The prior high mark had been set two years ago by Cravath, Swaine & Moore, which upped starting pay by $20,000 to $180,000, an industry standard that was quickly matched by Milbank and multiple other firms.

Not to be over-powered in the ever-feverish stampede for the next generation of, cough, ”legal talent,” multiple firms (got bent and) fell in line, upping associate pay to match (or exceed) Milbank’s salary raise. Count on Abovethelaw for some added color:

Summer 2018 has really been the summer of money for Biglaw associates. Milbank got the party started by finally bringing NY (and its other offices) to $190K. Simpson Thacher upped the ante just two days later by matching the new salary scale and adding in special summer bonuses. And just a few days after that, Cravath reasserted its dominance as the firm that sets the market standard by increasing the standard base salary for senior associates over what was set by Milbank. 

And yet, elsewhere in the broader macroeconomy, economists everywhere are wondering why there are underwhelming wage increases (maybe because corporate legal bills just went up?!? 🤔). Per Forbes:

Wages rose 2.7% from a year earlier in June, below the 2.8% increase economists had expected and the increase may make little difference because inflation is also picking up and could soon outpace wages, meaning many workers have no real increase in buying power.

Bloomberg adds:

There are currently 6.7 million job openings — a record high. And the rate at which workers are quitting their jobs is higher than it was before the onset of the Great Recession. But wage growth is still noticeably slower than many economists and analysts expect (despite all the stories about employers desperate for workers).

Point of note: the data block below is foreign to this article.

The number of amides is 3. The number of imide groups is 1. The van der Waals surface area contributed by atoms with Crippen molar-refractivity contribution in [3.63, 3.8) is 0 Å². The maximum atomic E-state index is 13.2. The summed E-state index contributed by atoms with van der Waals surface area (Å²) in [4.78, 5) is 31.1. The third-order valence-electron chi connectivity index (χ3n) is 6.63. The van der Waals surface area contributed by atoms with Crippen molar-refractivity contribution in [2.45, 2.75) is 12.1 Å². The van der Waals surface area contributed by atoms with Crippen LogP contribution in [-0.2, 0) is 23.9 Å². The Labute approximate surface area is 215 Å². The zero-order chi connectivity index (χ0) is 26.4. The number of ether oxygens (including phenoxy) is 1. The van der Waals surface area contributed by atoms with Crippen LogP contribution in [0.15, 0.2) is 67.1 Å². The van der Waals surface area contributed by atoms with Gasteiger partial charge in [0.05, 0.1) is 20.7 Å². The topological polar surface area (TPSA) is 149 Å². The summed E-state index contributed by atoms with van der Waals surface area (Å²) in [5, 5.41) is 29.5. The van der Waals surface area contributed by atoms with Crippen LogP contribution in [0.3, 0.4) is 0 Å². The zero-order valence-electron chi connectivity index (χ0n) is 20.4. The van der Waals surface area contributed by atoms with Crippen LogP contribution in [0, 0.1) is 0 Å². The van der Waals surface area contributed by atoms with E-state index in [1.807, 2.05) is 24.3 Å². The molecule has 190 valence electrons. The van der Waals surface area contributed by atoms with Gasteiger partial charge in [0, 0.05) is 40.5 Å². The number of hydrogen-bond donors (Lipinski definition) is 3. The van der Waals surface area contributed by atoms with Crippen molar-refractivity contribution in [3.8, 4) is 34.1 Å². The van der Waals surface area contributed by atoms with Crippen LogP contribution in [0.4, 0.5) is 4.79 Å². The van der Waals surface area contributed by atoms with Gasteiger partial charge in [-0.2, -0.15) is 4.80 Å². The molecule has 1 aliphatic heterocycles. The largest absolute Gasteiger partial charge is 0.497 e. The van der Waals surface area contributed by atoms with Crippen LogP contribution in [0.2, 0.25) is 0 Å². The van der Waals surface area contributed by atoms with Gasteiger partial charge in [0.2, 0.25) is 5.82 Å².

Meanwhile, after a 5% salary increase prior to even working for a single (billable) hour, entering Milbank associates be like:

Source: Giphy

Source: Giphy

(PETITION Note: hopefully those associates don’t ever run the hourly calculation).

Law students looking forward to these new riches need to work hard this summer to ensure that they get an offer at the end of their respective summer associate programs. Indeed, they need to not screw up this:*

Nothing gives a realistic snapshot of life as a biglaw attorney like axe throwing, escape the room(s), the Olympics, cooking classes, and spectacular rooftop views. We’re serious.

Really. We are.

Having the aggressiveness, discipline and vigilance of an Olympic athlete is needed to navigate the halls of a biglaw firm (PETITION Note: sadly, they don’t teach you inter-office politics in law school). Knowing how to throw an axe may actually help lawyers wade through the morass. In fact, if we were associates, we would go on a shopping spree at Best Made and hang some dope-looking axes on the wall to leverage the intimidation factor.

Escape the room? Junior associates will want to do that every Friday evening to avoid the inevitable partner phone call asking for an “urgent!!”memo on some esoteric legal question that more-likely-than-not will NEVER come up. By Monday morning, of course. (Hot PETITION tip: the likelihood of said partner reading that memo on Monday morning — let alone by the end of the following week — is roughly about 1.27%).

Cooking classes? Sh*t. The closest you’ll get to cooking once you’re making that sweet $190k is receiving someone else’s via Seamless, UberEats or Caviar. In the office. Of course.

Rooftop views? Awesome. There’s nothing more lit than having a bird’s eye view to thousands of New Yorkers living their lives eating drinking and being merry while you’re stuck in the office. Those views are a double-edged sword, broheim. Make no mistake about that.

So, again, kudos to Milbank for giving its summer associates a realistic view of practice.

*Milbank “promoted” this tweet, by the way, which means that it wanted the world to know that we’ve once again reached peak-summer-associate. We’re old enough to remember when the earth exploded and summer associate offers were reneged or deferred starting dates. This will end just as well.